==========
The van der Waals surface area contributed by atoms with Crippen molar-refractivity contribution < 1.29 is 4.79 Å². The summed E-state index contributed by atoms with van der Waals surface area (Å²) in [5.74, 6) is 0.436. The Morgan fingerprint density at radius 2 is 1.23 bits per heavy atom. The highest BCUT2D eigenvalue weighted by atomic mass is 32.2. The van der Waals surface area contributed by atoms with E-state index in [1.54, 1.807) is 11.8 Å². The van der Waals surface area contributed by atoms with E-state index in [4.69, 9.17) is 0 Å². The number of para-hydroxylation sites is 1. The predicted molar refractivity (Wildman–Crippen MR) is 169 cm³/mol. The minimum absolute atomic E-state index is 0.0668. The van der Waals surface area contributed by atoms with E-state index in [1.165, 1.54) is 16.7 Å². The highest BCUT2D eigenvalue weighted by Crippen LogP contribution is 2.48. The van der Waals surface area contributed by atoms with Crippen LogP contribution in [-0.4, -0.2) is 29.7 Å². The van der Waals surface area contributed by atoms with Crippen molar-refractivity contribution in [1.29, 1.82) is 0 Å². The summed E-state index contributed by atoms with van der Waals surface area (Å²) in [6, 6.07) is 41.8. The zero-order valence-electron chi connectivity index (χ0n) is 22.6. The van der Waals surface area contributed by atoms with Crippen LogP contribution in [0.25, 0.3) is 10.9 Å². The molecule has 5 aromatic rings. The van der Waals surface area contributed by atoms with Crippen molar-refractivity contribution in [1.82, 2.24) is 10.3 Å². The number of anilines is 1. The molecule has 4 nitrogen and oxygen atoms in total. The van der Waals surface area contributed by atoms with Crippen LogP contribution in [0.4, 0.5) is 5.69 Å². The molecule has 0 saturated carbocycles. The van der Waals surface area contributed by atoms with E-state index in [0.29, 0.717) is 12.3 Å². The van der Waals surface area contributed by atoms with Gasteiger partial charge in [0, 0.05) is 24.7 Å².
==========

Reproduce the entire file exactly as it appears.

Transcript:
The van der Waals surface area contributed by atoms with Crippen molar-refractivity contribution < 1.29 is 4.79 Å². The summed E-state index contributed by atoms with van der Waals surface area (Å²) in [5.74, 6) is 0.436. The Morgan fingerprint density at radius 2 is 1.23 bits per heavy atom. The highest BCUT2D eigenvalue weighted by atomic mass is 32.2. The van der Waals surface area contributed by atoms with E-state index in [1.54, 1.807) is 11.8 Å². The van der Waals surface area contributed by atoms with E-state index in [4.69, 9.17) is 0 Å². The number of para-hydroxylation sites is 1. The predicted molar refractivity (Wildman–Crippen MR) is 169 cm³/mol. The minimum absolute atomic E-state index is 0.0668. The van der Waals surface area contributed by atoms with E-state index in [1.165, 1.54) is 16.7 Å². The highest BCUT2D eigenvalue weighted by Crippen LogP contribution is 2.48. The van der Waals surface area contributed by atoms with Crippen LogP contribution in [-0.4, -0.2) is 29.7 Å². The van der Waals surface area contributed by atoms with Crippen molar-refractivity contribution in [1.29, 1.82) is 0 Å². The summed E-state index contributed by atoms with van der Waals surface area (Å²) in [6, 6.07) is 41.8. The zero-order valence-electron chi connectivity index (χ0n) is 22.6. The van der Waals surface area contributed by atoms with Crippen LogP contribution in [0.25, 0.3) is 10.9 Å². The molecule has 5 aromatic rings. The van der Waals surface area contributed by atoms with Crippen molar-refractivity contribution in [1.82, 2.24) is 10.3 Å². The number of anilines is 1. The molecule has 4 nitrogen and oxygen atoms in total. The van der Waals surface area contributed by atoms with Crippen LogP contribution in [0.4, 0.5) is 5.69 Å². The molecule has 0 saturated carbocycles. The van der Waals surface area contributed by atoms with E-state index in [0.29, 0.717) is 12.3 Å². The van der Waals surface area contributed by atoms with Gasteiger partial charge in [0, 0.05) is 24.7 Å².